The government has created a new organisation to work on a project to sequence 100,000 genomes and link these to electronic health records.

The company, Genomics England, will manage the project contracts for specialist UK companies, hospitals and universities to deliver services on data-linkage, sequencing and analysis of genomes.

The project, which was dubbed “bigger than the internet”, by health secretary Jeremy Hunt at the Datapalooza conference in the US earlier this year, will introduce high-tech DNA mapping for patients.

Commenting on the launch of Genomics England as part the celebration of the NHS’ 65th anniversary, Hunt said that the NHS has to continue to push boundaries in medical science.

“The UK aims to become the first country to introduce this technology in its mainstream health system – leading the global race for better tests, better drugs and above all better, more personalised care to save lives,” he said.

“Genomics England will provide the investment and leadership needed to dramatically increase the use of this technology and drive costs down.”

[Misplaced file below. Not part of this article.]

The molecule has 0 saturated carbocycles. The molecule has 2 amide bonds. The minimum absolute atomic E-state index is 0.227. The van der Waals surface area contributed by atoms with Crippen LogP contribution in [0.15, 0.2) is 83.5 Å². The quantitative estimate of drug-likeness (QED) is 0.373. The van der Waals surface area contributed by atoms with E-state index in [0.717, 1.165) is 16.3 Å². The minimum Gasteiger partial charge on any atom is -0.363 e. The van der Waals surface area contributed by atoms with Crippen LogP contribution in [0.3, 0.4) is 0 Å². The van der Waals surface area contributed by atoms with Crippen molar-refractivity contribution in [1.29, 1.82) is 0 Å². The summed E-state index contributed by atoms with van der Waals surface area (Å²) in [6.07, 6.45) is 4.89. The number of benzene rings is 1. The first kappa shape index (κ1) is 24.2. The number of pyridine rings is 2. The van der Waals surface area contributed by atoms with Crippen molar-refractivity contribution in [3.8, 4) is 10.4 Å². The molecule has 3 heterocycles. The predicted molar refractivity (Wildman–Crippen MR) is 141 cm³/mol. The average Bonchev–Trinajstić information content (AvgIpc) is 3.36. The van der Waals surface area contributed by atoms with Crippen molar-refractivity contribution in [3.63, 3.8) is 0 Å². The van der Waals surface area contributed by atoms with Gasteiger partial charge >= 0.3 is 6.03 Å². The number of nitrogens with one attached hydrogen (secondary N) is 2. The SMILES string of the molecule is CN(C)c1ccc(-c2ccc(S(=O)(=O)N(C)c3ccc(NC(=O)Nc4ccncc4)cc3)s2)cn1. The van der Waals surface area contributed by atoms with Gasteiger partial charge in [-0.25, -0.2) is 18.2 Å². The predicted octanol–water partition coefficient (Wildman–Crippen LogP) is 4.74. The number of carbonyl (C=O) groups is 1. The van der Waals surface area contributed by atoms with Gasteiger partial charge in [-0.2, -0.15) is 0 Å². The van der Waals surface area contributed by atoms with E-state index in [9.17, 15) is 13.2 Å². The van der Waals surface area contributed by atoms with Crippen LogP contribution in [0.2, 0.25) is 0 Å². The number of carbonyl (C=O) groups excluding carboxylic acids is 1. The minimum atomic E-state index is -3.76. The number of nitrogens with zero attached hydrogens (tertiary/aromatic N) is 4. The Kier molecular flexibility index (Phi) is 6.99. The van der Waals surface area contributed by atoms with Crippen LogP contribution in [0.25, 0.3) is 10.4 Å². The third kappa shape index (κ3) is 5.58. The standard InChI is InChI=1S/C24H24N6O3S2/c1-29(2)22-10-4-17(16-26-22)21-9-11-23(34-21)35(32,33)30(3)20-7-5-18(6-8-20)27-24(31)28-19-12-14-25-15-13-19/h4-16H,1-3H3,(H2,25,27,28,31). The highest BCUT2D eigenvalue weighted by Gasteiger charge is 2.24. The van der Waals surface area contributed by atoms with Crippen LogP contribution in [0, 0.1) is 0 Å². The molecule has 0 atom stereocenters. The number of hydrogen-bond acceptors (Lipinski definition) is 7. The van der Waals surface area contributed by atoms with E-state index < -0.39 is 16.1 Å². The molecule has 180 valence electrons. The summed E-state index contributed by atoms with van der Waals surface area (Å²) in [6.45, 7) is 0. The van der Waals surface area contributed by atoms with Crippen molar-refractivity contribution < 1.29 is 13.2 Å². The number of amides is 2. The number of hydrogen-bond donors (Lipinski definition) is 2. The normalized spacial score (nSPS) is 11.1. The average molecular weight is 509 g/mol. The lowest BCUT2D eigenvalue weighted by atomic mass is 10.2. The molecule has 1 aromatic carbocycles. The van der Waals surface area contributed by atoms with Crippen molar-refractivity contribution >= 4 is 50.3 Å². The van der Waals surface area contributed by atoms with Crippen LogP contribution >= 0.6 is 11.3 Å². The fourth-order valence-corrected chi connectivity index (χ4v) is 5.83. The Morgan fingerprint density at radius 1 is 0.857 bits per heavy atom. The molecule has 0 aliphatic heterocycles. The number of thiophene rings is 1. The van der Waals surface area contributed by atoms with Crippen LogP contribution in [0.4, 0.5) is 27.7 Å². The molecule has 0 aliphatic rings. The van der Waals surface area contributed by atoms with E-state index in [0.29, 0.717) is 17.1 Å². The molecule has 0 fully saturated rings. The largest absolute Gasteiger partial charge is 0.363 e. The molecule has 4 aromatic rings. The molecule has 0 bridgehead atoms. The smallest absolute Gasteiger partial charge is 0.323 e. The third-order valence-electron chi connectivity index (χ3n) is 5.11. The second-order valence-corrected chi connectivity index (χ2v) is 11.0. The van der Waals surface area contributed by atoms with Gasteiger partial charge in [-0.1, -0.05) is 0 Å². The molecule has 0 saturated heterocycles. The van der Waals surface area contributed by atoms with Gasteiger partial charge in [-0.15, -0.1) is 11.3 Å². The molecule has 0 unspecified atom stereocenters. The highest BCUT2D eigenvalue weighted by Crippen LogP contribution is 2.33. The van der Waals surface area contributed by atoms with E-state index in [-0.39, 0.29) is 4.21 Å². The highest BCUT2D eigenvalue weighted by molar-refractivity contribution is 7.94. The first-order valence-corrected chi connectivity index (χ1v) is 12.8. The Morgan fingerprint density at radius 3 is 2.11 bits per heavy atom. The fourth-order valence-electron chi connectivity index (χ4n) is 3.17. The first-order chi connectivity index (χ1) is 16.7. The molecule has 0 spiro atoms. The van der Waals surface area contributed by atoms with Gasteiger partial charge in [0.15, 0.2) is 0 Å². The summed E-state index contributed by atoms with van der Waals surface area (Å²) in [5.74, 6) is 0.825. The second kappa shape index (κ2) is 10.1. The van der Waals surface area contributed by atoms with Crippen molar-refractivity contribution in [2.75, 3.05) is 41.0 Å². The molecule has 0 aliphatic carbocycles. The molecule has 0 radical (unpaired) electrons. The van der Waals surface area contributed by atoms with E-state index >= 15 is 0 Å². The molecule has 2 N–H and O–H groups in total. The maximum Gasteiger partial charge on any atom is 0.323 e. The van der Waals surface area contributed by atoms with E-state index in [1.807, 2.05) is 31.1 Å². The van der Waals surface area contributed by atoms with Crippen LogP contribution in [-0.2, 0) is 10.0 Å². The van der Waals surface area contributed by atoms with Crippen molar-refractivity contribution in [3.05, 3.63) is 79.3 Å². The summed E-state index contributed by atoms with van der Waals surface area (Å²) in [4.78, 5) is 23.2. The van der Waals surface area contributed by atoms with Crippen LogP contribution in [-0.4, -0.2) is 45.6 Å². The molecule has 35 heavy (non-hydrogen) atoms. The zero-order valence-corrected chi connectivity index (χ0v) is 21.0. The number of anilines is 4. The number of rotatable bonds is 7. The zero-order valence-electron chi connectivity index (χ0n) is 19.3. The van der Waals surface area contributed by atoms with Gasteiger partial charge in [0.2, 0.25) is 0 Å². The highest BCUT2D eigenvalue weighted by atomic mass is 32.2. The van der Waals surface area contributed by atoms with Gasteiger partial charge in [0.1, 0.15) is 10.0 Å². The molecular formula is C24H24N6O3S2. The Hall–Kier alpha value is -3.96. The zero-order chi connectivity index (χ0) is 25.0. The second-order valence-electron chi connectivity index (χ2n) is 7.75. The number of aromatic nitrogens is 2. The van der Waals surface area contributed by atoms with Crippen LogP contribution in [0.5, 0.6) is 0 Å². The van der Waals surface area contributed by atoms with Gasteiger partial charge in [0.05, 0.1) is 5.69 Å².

The DNA codes of up to 100,000 patients will be matched to their electronic medical records over the next five years to create anonymised datasets of the genome sequences and the clinical data.

It will start by focusing on sequencing of lung and paediatric cancer, rare disease and infectious diseases.

The aim is to give doctors a new understanding of people’s genetic make-up, their conditions and needs in order to provide personalised treatment and access to the right medication earlier.

Genomics England will also set standards for getting patient consent and manage the personal data in accordance with the information governance rules already used by the NHS.

The company is owned and funded by Department of Health. The government has pledged up to £100m in funding which will be used to cover the initial DNA sequencing, build the secure NHS data linkage and train scientists and the healthcare community.

The company will be chaired by former chair of the Medical Research Council, Sir John Chisholm, and will begin to develop its structures and business plan over the coming weeks.